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Power Distribution

An absolutely vital but often overlooked aspect of system form and function.

By Craig Leerman September 7, 2016

The branch circuits may include Edison outlets, Twist Lock outlets (popular for equipment that needs more than one Hot conductor) or even multi conductor 6-circuit 19-pin connectors (a.k.a., SOCAPEX, SOCA, or VEAM) that can be used with a multi cable and provide multiple circuits to one location.

SOCA cables are commonly used to provide six circuits of AC to self-powered line arrays. A fan-out converts the multi-pin into individual circuits or power.

A common temporary portable power distribution center often deployed with generators at outdoor events is called a Spider Box. These small units distribute a single phase input (two Hot supply circuits) into branch circuits protected by breakers. Many of these units have a supply output connector so they can be daisy chained.

Wrapping It Up
Speaking of generators, never use general construction types for production equipment. We require generators that run at a constant voltage and stable frequency while producing as little noise as possible. These type of units are known as “production,” “show,” “entertainment,” “quiet,” or “whisper” generators, and have excellent voltage regulation, usually within 1.5-percent tolerances or better.

Standard construction type generators are usually not as reliable as show types, and are often quite unstable. (By as much as 25 percent.) This may be O.K. for running power tools on construction sites, but not very good for sensitive electronics like audio equipment.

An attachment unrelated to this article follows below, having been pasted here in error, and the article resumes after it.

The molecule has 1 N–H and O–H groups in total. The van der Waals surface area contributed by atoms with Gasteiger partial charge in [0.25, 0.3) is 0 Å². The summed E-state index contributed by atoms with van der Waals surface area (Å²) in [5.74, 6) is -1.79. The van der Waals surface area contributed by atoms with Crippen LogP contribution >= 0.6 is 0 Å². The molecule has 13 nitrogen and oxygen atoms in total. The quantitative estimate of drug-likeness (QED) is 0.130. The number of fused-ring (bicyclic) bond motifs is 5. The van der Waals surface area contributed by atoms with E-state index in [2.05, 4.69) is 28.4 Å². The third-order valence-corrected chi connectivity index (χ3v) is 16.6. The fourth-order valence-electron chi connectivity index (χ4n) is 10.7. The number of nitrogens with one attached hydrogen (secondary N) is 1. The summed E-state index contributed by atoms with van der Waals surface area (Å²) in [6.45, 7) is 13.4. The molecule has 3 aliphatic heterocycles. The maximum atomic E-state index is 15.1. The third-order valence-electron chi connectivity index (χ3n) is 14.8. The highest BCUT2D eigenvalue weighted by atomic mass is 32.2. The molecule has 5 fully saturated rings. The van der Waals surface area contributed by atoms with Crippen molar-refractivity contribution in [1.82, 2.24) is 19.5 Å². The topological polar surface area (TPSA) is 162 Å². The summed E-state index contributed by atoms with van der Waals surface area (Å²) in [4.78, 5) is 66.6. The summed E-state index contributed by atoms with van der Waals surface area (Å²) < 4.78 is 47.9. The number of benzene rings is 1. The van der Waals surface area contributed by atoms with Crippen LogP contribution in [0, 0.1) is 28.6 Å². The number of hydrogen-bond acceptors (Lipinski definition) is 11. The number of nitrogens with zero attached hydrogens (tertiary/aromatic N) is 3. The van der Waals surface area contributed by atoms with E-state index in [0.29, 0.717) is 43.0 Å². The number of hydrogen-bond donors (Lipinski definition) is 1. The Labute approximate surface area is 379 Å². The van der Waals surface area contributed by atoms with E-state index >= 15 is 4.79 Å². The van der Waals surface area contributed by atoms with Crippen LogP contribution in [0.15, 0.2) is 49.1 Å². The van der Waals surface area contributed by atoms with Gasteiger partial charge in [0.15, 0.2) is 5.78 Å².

400-amp, 3-phase Cam-type Spider Box.

There are several things to keep in mind when working with a generator. Place it in an area that’s not accessible to the general public. Park it on a flat, level site that allows easy access for refueling. Chock the wheels to prevent unwanted rolling. Check oil, fuel and water levels before use, and monitor these levels throughout the day.

Also check and set all voltage and phase switches to the proper settings for your needs. Place all load breakers in the “off” position before starting or stopping the unit.  Always install a ground rod or tie the unit into an existing approved ground as per the local code.

Make sure the generator is not running when connecting cables to the lugs. When connecting the service cables, connect the Ground wire first, then the Neutral, then the Hot. Meter the outputs before connecting equipment to ensure the unit is operating properly.

A 25KVA MQ Power “Whisper watt 25” generator from Sunbelt Rentals in Las Vegas.

Finally, check all power distribution system components before use, and perform preventive maintenance on cables, connectors and components a few times a year. Look for bent or broken off connector pins or blades (Ground pins are commonly broken off in the field to provide a quick but dangerous fix for buzz in PA systems), damaged or exposed wiring, and non-functioning parts like indicator lights or breakers.

If an item is damaged at a show, pull it from service until it can be correctly repaired. Treat electricity with the respect it deserves and the gig will go much more smoothly – and no one gets hurt.

Senior contributing editor Craig Leerman is the owner of Tech Works, a production company based in Las Vegas.

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About Craig

Craig Leerman
Craig Leerman

Senior Contributing Editor, ProSoundWeb & Live Sound International
Craig has worked in a wide range of roles in professional audio for more than 30 years in a dynamic career that encompasses touring, theater, live televised broadcast events and even concerts at the White House. Currently he owns and operates Tech Works, a regional production company that focuses on corporate events based in Reno.

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